4 Snooze

Likeable and admirable, Snooze is nevertheless a lighter, gentler take on the format. An age when people would laugh at Graeme getting his own breakfast in bed by a system of pullies, or the team inventing a high-powered hot chocolate that can send you to sleep. It's not "edgy" comedy, despite the presence of the suggestion that Bill spends his time in bed masturbating. It's very much in the ethos of late 60s TV comedy, which could lean more towards a staid narrative, and veer away from coarser, more spontaneous material. This is not an express criticism of Snooze, more an acknowledgement that it, along with the majority of the first season, had a very different feel to a lot of what came afterwards.

3 Cecily

Possibly the least typical episode of the run here, a macabre tale with the Goodies childminding and looking after a haunted house. The humour isn't as overt, and the pace more relaxed, though there's an increase in surrealism. As early as season two The Goodies could be human cartoons, but this first run sees them only react to situations that could conceivably happen, odd sight gags like the "quick change room" or Bill's sherbert aside.
     For the series, Bill Oddie and Michael Gibbs would craft songs to underscore the programme's slapstick montage sequences. One of the best would be "Needed", which is somewhat undermined by it appearing in every single season one episode, and eight of season two. More unique here is the second song, "Are You Coming Out To Play?", that adds a wistful quality to a very off-beat episode. Cecily has been released on DVD in the UK, along with Tower of London and Radio Goodies. You can order the DVDs of The Goodies by visiting the online Anorak Zone Store.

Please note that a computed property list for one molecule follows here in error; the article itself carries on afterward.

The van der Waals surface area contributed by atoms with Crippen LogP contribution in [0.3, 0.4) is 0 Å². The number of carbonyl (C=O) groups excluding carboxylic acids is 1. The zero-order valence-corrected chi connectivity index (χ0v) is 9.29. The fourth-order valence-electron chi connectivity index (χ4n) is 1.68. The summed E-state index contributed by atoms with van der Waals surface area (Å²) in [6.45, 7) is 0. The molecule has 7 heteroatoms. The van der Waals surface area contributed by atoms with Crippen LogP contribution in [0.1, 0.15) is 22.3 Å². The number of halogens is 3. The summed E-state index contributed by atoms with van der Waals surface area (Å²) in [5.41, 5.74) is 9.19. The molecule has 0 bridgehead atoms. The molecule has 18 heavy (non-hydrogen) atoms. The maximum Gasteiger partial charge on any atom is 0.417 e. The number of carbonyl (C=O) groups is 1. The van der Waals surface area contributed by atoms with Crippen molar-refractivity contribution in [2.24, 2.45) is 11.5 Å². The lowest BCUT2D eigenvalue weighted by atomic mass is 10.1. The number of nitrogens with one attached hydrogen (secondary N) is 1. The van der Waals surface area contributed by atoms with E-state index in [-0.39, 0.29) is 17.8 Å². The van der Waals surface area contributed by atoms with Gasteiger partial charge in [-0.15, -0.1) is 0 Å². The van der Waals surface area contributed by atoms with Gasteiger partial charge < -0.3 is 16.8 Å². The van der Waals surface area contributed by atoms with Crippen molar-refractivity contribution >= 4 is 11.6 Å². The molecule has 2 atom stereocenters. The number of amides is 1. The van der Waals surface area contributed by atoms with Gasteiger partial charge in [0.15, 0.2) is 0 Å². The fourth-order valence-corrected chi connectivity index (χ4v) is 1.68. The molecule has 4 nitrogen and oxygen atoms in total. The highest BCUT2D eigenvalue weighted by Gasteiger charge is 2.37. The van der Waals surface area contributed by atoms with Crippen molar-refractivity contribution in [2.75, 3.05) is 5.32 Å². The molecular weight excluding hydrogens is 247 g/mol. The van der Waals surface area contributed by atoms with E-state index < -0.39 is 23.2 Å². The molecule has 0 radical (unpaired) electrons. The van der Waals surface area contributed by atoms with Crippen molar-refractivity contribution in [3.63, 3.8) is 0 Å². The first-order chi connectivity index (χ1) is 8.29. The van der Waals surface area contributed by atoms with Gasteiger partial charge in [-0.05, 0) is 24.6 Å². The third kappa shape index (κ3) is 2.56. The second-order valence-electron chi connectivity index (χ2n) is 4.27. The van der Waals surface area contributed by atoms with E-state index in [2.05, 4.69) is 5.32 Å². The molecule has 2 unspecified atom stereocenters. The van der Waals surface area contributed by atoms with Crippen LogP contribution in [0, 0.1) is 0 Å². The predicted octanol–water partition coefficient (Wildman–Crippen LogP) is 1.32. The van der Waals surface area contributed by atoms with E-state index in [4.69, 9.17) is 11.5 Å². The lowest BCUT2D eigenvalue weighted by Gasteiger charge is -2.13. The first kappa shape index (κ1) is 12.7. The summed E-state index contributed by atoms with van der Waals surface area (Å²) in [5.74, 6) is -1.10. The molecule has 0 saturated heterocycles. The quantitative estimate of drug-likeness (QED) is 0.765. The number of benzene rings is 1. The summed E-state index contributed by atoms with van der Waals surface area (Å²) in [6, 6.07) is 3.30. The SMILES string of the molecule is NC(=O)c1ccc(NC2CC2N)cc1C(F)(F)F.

2 Radio Goodies

Probably the most significant episode, in that the team realised by having a guest star as an antagonist each week it meant they were giving away the best lines, and so devised the idea of one of them turning against the others. Whereas later this would become wilder and sillier, here it's still tied into the plot, Graeme's plans of world domination explained away as a nervous breakdown. But in having internal conflict they gave the series an extra layer of comedy, even if the other episodes where they're friends are quite charming as a result. Also of note is that the regulars are becoming more comfortable at this stage, and reacting to the audience more, pitching their performances around the crowd reactions, and that the Goodies set up their own services for people here, rather than being hired.
     Often with series of this vintage, there'll be material that has been rendered retroactively uncomfortable to watch. Rolf Harris is mentioned twice in this first season, and even has a 1975 episode centred around him. The first episode, Tower Of London, has Bill hallucinate the image of Jimmy Saville, and so hindsight tells us that Tim's reason for wanting to be a disc jockey isn't as funny as it seemed at the time: "have hundreds of little groupie girls offering themselves to me."

1 The Greenies

As with Radio Goodies, this is an episode where the "for hire" plotline is put to one side... in this case, completely abandoned, as they stumble on the plot while trying to take a holiday. Said plot involves the army trying to organise nuclear testing in the sea, only to be foiled by the Goodies who replace their plans with blueprints for a children's playground. Although the first season of The Goodies can feel very much like a late 60s "bash the authority figure of the week" show, this one has far more to say than Give Police A Chance, and even contains the series' first reference to Apartheid in South Africa. A rewarding episode that, while not yet available on DVD, was selected as one of the episodes to be bought digitally from the BBC Store